February 2022 • Edition 6
Wharton Impact is celebrating Black History Month by highlighting alumni who had, and have, an empowering role in the struggle for equality and justice. Read about an alumnus born into slavery who helped lay the foundation for Black History Month; learn how a white graduate — because of a long-ago misunderstanding — went on to become an active philanthropist supporting the value of access to education; and congratulate this year’s Whitney M. Young alumni honoree who encourages Black MBA students to be the change needed for growth.
Wharton Graduate Born Into Slavery Helped Create Black History Month
President Abraham Lincoln signed the 13th Amendment abolishing slavery on February 1, 1865. That date would eventually become the first day of the Black History Month we celebrate each year, thanks in part to the efforts of a former enslaved person, Richard Robert Wright Sr., who in his 60s graduated from Wharton.
Born into slavery in 1855 in Georgia, Wright WEV’21 became a trailblazing thought leader, military officer, educator, politician, civil rights advocate, and bank entrepreneur. He, together with others, encouraged President Harry S. Truman to create the President’s Committee on Civil Rights, which resulted in the desegregation of the federal workforce and all branches of the military.
Wright also advocated for national and local leaders to formulate plans to set aside
February 1 to memorialize the signing of the 13th Amendment. After Wright’s death in 1947, both houses of Congress passed a bill to make the day National Freedom Day — one of the forerunners to Black History Month.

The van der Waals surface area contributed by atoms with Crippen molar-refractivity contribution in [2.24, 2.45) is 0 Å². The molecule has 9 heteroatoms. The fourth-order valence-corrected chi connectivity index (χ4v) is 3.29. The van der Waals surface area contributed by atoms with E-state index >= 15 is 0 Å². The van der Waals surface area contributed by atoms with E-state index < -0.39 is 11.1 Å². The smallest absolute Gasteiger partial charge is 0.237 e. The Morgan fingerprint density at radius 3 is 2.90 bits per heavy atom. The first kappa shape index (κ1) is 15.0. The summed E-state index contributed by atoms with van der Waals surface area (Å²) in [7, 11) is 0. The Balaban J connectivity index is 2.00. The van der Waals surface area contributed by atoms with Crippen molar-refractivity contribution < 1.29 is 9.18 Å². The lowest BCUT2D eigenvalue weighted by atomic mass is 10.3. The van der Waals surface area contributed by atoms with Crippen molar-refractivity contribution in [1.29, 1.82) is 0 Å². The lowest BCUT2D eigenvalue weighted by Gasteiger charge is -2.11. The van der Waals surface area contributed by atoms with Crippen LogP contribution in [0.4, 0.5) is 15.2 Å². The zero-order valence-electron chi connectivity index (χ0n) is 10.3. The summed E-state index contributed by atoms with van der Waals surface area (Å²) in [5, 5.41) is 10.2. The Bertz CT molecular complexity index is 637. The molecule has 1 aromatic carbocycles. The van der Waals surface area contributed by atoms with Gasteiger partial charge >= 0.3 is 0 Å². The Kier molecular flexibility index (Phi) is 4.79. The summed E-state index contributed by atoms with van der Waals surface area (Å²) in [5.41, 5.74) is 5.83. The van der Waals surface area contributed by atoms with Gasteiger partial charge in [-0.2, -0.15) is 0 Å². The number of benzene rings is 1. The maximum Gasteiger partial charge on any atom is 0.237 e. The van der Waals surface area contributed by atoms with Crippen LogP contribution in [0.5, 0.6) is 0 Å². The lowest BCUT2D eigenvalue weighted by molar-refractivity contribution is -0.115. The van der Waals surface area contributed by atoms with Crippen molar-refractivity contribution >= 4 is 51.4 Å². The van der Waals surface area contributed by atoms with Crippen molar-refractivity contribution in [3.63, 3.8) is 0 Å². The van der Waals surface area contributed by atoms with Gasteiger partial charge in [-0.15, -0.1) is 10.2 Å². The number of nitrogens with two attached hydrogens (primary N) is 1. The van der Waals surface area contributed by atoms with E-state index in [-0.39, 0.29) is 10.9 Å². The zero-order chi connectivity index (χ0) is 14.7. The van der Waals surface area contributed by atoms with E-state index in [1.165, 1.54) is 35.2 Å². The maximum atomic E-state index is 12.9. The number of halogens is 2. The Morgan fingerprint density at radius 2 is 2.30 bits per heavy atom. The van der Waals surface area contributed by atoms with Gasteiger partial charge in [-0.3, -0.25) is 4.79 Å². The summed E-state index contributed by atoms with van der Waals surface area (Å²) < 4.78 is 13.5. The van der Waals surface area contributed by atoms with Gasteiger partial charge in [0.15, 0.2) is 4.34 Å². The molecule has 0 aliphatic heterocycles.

Wharton Alumni Connection Creates Lasting Change
Jon Brumley, WG’63, and Isadore Maximilian Martin, Jr., W’30, WG’32, met in 1961 when Brumley, an MBA student arriving on campus from Texas, found himself viewing a West Philadelphia apartment owned by Martin.
Through the course of their interactions, there was an exchange of perceived verbal slights and misunderstandings that caused bad feelings — so bad that Martin brought the exchange to Wharton’s then-dean. Questions were raised about Brumley’s suitability as a student, and he was advised to return to Texas.
But a second chance was offered by Martin, and accepted by Brumley, who went on to graduate from Wharton and achieve distinction in the energy field. Martin lived out his life as a staunch and eminent NAACP advocate and activist for equal housing and equal rights in Philadelphia.
And all these years later, Brumley has created a named fellowship in honor of Martin because of that impactful but serendipitous connection. Wharton alumni working to pull together like this can, and does, change lives — and can even change worlds.
Each Wharton graduate is an essential part of a worldwide network of 100,000 alumni. And Wharton connections can energize everything from starting friendships to beginning a new enterprise. The connection between Brumley and Martin inspired changes that have created a lifetime of impact — and became a small but significant part of the narrative of the civil rights movement.
“Be Your Own Cavalry” Call to Action for Black MBA Students
At the 48th Annual Whitney M. Young Jr. Memorial Conference, Egbert Perry, CE’76, GCE’79, WG’78 — the 2022 alumni honoree — addressed attendees with his thoughts of where the Black community has been and where he sees it heading. The conference, a business and leadership forum, is hosted each year by the Wharton African American MBA Association. Praising attendees for their leadership skills, Perry said, “You are in charge of your own destiny … but I challenge you to think about how to put your destiny into action.”
Perry is chairman and chief executive officer of the Integral Group, a company he co-founded in 1993 to build urban housing communities and whose mission is infused with Perry’s innate need to address injustice. Invoking the spirit of activist Whitey M. Young said, “The crime of poverty is about more than a lack of money.”